The virtue of virtue is humility; for, all the virtues derive from a prior proper recollection of the true order of things, in which God is foremost of all. Overweening pride then – such as we indulge whenever we worry about our selves, or their reputations, or form our acts first in respect thereto – is the vice of vice.
As to the ostention of virtue, then:
Take heed that ye do not your alms before men, to be seen of them: otherwise ye have no reward of your Father which is in heaven. Therefore when thou doest thine alms, do not sound a trumpet before thee, as the hypocrites do in the synagogues and in the streets, that they may have glory of men. Verily I say unto you, They have their reward. But when thou doest alms, let not thy left hand know what thy right hand doeth: That thine alms may be in secret: and thy Father which seeth in secret himself shall reward thee openly.
Humility is social chastity. Humility lies not in a recusal from the assertion of the truth as one sees it, but rather in a refusal to preen.
Also this: alms that cost you nothing are not alms in the first place.
Since the current Woke System of the World does not work, catastrophes will continue. They are inevitable.
Mankind must be pummeled until it rejects wokeness. It will evidently take a lot of pummeling to bring healing.
It is true that mankind often took a fearsome pummeling in the pre-woke age. But there’s just one thing. Under Wokeness, mankind pummels itself with entirely avoidable floggings: crush your religion, shackle your police, persecute and / or hamstring your best people, deliberately destroy knowledge. Etc. Mankind will continue to inflict easily-avoided self-pummelings until the morality improves.
Wokeness is about morality, but morality proceeds from metaphysics. Metaphysics refers to one’s understanding of the basic nature of reality. Bad metaphysics, bad morality. Bad morality, many self-inflicted catastrophes.
That is why the floggings will continue until morality improves. Q.E.D.
Does he want to injure, or heal? Is he base, or noble? Would he transgress and so ruin his patrimony, or elaborate and so glorify it?
It is in practice pretty easy to tell, no? It is not after all so hard to parse this, or therefore to decide which side deserves your lot. Go then; decide. Which poet shall you heed?
There is in the final analysis nothing else that is in your power. Everything else, from the morning coffee to the changing of the diaper to the valor of the battlefield is a faint echo – a mighty, magnificent, immensely important echo – of this basic decision.
Is it about you, you worm? Or is it about something more? If it is about something more, then: is it about the Ultimate, or is it about something damnably less?
Let’s on with it then, brothers. Into the fray. Deus vult!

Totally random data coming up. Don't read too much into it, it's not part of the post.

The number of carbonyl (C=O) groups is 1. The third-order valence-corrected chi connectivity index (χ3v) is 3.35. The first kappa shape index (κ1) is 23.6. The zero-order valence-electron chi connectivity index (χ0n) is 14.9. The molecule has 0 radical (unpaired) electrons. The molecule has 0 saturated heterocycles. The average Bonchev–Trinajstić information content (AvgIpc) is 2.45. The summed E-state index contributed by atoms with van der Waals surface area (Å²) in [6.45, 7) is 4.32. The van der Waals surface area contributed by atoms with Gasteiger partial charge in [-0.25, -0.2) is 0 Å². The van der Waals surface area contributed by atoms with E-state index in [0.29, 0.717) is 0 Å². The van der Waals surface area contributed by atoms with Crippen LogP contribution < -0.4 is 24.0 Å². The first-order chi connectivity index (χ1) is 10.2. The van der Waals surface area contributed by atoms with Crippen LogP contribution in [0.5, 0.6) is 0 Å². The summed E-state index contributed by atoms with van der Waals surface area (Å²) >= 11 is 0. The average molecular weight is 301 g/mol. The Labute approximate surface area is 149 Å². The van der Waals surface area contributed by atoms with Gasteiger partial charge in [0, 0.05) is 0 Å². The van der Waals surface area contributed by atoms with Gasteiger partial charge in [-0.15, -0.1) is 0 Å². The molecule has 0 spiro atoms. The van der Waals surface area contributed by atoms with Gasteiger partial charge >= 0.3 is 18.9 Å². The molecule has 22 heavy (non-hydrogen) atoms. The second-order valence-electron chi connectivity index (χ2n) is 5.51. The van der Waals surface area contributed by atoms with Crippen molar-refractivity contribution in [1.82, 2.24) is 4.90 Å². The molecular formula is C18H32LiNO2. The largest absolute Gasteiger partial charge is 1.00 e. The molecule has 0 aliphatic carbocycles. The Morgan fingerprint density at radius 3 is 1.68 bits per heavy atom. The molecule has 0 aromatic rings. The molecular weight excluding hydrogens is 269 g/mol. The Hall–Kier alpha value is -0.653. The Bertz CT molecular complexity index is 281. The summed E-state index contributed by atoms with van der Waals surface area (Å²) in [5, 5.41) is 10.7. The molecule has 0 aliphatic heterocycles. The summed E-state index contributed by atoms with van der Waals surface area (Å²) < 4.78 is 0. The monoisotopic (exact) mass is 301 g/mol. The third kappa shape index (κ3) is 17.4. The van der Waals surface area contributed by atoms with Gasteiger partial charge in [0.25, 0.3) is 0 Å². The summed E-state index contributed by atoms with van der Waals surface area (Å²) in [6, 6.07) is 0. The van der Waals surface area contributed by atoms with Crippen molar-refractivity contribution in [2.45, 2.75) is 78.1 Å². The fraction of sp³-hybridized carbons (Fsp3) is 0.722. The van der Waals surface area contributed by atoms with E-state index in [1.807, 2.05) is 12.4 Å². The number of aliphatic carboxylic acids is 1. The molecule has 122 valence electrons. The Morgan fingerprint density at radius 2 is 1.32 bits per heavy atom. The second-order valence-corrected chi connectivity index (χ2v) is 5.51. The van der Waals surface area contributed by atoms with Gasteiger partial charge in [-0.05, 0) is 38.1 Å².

Arnold Bertonneau (1832 -1912); Photograph from the mid-1860s
My great-grand uncle Arnold Bertonneau (1832 – 1912) traveled from New Orleans to Boston and Washington D.C. in April, 1864, to present his Creole Petition to Congress, which ultimately rejected it. On 12 April Bertonneau responded to an invitation by the Massachusetts Republicans to speak on the merits of his proposal. After an introduction by Massachusetts Governor John A. Andrew, Bertonneau delivered the following words:
BEFORE THE OUTBREAK of the rebellion, Louisiana contained about forty thousand free colored people, and three hundred twelve thousand persons held in slavery. In the city of New Orleans, there were upwards of twenty thousand free persons of color. Nearly all the free persons of color read and write. The free people have always been on the side of
law and good order, always peaceful and self-sustaining, always loyal. Taxed on an assessment of more than fifteen million dollars — among many other things, for the support of public-school education — debarred from the right of sending their children to the common schools which they have been and are compelled to aid in supporting, taxed on their property, and compelled to contribute toward the general expense of sustaining the state, they have always been and now are prohibited from exercising the elective franchise.
When the first fratricidal shot was fired at Sumter, and Louisiana had joined her fortunes with the other seceding states, surrounded by enemies educated in the belief that “Africans and their descendants had no rights that white men were bound to respect,” without arms and ammunition, or any means of self-defense, the condition and position of our people were extremely perilous. When summoned to volunteer in the defense of the state and city against Northern invasion, situated as we were, could we do otherwise than heed the warning and volunteer in the defense of New Orleans? Could we have adopted a better policy? In the city of New Orleans, under the Confederate government, we raised one regiment of a thousand men, the line officers of which were colored.